So what did I base my judgments on? Initially I looked for poems with fresh images; those that observed the ‘show, do not tell’ maxim; those that brought some everyday thing unexpectedly into sharp focus; and those that, in effect, opened a door to an unexpected train of thought. ‘Unexpected’ is a key word here. A haiku needs a degree of surprise to succeed. Mere reinforcement doesn’t work. Some subjects — ‘shag’s outstretched wings’ and ‘moon reflected in water’ for example — have been the subjects of many previous haiku. Any new haiku that uses such images needs a significant new aspect to surprise and succeed. Overt sentimentality, emotional guidance, padding, use of complicated words when simple ones were available, also tended to result in downgrading.

Several other factors are widely accepted as important in writing haiku though I won’t go through them here. Suffice, perhaps, to say that those wanting a checklist to use might look at the article Guidelines for Editing Haiku by Lee Gurga, or at the appendix of New Zealand Haiku Anthology (NZ Poetry Society, 1993; available in most public libraries). Such guidelines can be very helpful especially to those relatively new to writing haiku, though they can never be the last word, however experienced or eminent the compiler, because there are no hard and fast rules in haiku. The best advice regarding guidelines is, perhaps, read them, be wary of breaking them, but don’t be bound by them. In the end be guided by creativity.

Particularly in the latter stages of judging I focussed on setting out. How a haiku is set out — where are the line breaks, how are the lines placed in relation to each other? — is often not given the care and consideration it deserves; neither is it often addressed in ‘how to haiku’ articles and books. For these reasons, not because I gave it disproportionate attention in judging, I’d like to dwell on it here.

The objective in setting out should be to aid communication with the reader by providing appropriate emphasis or focus on key words or lines within the haiku. Sometimes it is also used to add a concrete dimension to the haiku. This dimension can be utterly essential to a haiku as in Cor van den Heuvel’s ‘tundra’ (i.e., that one word only, printed in normal-size type, centred on an otherwise empty page); and in Marlene Mountain’s ‘frog frog’ (i.e., two words, the letters of the first ‘frog’ arranged in the arc of a frog-leap and the second ‘frog’ placed as the frog at the end of its leap). (For the full effect, see both of these in {The Haiku Anthology}, ed. Cor van den Heuvel: Touchstone, New York, 1991; which should be held in every reputable NZ public library.) More often though, a concrete dimension merely adds depth to what is already there. At times it can be overdone.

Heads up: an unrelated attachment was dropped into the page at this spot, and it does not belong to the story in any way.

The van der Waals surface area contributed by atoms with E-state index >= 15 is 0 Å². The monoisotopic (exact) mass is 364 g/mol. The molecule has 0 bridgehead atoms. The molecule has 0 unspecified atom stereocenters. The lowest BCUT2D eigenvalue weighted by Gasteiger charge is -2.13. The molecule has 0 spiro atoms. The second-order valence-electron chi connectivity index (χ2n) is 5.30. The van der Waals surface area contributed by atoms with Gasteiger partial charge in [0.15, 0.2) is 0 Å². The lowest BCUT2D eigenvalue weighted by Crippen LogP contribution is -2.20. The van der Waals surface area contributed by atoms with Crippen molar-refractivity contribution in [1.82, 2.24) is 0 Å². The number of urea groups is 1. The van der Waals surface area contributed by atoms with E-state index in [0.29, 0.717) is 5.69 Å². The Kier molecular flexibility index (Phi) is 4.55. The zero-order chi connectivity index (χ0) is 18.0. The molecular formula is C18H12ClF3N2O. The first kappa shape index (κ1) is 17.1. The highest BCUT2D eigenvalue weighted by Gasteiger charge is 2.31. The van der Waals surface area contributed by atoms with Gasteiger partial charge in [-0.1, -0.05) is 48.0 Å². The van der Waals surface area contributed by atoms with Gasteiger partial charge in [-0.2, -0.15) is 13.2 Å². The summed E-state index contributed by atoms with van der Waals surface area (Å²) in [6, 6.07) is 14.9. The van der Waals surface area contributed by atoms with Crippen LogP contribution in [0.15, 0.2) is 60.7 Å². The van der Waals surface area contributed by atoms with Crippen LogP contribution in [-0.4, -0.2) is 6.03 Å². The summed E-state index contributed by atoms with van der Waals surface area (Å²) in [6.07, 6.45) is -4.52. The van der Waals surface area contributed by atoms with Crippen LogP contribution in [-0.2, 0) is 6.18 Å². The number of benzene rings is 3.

Choice of line breaks normally comes first. This is perhaps best decided by writing out the haiku on one line, one space between each word, and trying various line breaks to find what best suits. This choice can be revisited later as the line arrangement is narrowed down. Three lines with left alignment is commonly used and often works well. It may be regarded as the ‘neutral’ choice since left alignment is the most common across all writing. Indentation is sometimes used for emphasis — often the first or third or the second and third lines. Three lines with centre alignment, which is not uncommon, is risky. It can add to the reading of a small proportion of haiku but frequently gives the impression that it has been used merely to make the haiku look pretty. It often puts most emphasis on the second line — usually the longest in a three-line haiku—whereas the first or third lines are the ones that most often merit emphasis.